We are Stardust

NASA presented some preliminary findings from their Twins Study earlier this year.  A complete paper from this study is to be released later this year.  For those who are not familiar with this study, this is the first and only study done on twin astronauts comparing the one who spent 340 days in space (Scott Kelly) with his brother (Mark Kelly) who spent the same time on earth, to try to understand genetic changes due to long term space travel.  The twins had identical genes when the experiment started.  They found that the person who had lived in space went through some genetic mutations during his time in space, and that some changes in gene expression (which apparently is not the same as genetic changes) seem to be long lasting.

Our living environment deeply impacts what we are as a species inhabiting the Universe.   We are shaped by where we exist in the universe, and there is some kind of a process that causes us to develop in a certain manner in different environments.  Scott Kelly spent less than a year in Space before the changes in his body manifested themselves.  Consider the near certainty that the magnitude of the differences caused in species because of where we exist in the universe likely outweighs our differences due to our existences in different places and in different circumstances on this earth itself.  Why then are we bent on focusing on and exploiting our own relatively minor differences?  And do we really think we are the superior species?

The Simple Algorithm That Ants Use to Build Bridges | Quanta Magazine

(Picture from Quanta Magazine. Credit – Vaishakh Manohar.)

via The Simple Algorithm That Ants Use to Build Bridges | Quanta Magazine

I first learned about how ants work in a cooperative manner in a book that my daughter had bought me for Christmas. The book was all about trails.  (She had figured out the perfect book for my interests!)   There is a chapter in this book about how trails historically came into being, and how these have, over time, led to our modern day system of roads, railroad tracks, and other connections for human travel.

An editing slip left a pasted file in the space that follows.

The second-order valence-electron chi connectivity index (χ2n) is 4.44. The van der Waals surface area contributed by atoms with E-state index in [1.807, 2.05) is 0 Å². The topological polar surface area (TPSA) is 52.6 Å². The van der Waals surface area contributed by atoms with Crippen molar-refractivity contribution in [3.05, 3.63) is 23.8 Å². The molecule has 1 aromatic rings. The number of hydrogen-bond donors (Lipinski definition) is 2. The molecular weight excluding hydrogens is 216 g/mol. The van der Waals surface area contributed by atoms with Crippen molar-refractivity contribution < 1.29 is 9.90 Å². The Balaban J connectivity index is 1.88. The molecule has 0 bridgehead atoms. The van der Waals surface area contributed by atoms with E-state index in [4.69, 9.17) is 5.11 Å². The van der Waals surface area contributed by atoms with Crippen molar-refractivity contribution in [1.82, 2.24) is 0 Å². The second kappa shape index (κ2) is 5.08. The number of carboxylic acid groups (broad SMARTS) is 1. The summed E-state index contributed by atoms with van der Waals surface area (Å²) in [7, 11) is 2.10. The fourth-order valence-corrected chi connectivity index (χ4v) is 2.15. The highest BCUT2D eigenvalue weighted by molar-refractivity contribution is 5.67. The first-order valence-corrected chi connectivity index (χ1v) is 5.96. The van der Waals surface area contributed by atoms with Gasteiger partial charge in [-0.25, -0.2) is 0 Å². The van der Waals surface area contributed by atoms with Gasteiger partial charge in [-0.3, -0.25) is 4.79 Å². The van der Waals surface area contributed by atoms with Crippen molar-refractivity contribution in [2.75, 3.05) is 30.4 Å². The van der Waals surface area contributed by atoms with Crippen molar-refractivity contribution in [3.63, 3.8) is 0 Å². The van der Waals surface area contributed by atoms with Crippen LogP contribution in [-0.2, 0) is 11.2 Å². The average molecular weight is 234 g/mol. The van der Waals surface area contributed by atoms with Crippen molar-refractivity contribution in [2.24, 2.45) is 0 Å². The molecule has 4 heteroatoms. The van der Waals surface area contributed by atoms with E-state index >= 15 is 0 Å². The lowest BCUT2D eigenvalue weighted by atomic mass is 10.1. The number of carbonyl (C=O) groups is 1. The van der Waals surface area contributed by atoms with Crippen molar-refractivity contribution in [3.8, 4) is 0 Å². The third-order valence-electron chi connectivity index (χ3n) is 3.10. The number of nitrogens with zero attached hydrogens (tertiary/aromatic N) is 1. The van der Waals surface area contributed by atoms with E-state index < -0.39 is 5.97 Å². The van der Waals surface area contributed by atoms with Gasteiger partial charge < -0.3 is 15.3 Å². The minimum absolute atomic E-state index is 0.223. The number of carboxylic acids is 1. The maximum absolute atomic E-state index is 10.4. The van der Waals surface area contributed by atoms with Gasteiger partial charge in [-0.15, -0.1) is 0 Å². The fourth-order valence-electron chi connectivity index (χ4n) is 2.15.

Trails have existed for ages. The concept is not the creation of humans.  Animals of different kinds, using different skills, and for different purposes, have created trails.   There was, and still is, no real planning involved (the way humans would define it) in the creation of animal trails. It is all tied to their inbuilt instinct to survive and exist.

Ants have been creating trails for a long time.  The notable thing about the behavior of ants is that in spite of the fact that they do not have any significant level of individual intelligence, they show a great deal of collective or cooperative intelligence that lets them be effective in complex tasks.  (They do not even depend on the presence of an occasional “smart” ant that can serve as a leader.)  The book describes how their processes work for creating very efficient trails.  (There is even a kind of ant that is blind that is still very effective at this.)  Humans are now trying to understand if any of these processes are useful for our own existence.

Anyway, the article I have linked to is fascinating.  Make sure to watch the videos!

The Downgrading of Nature in a Dictionary

I was stunned when I first read about this. A note about what had happened was in a book that I have just finished about America’s National Parks.  I found confirmation of the facts on the Snopes website.

via Dictionary Drama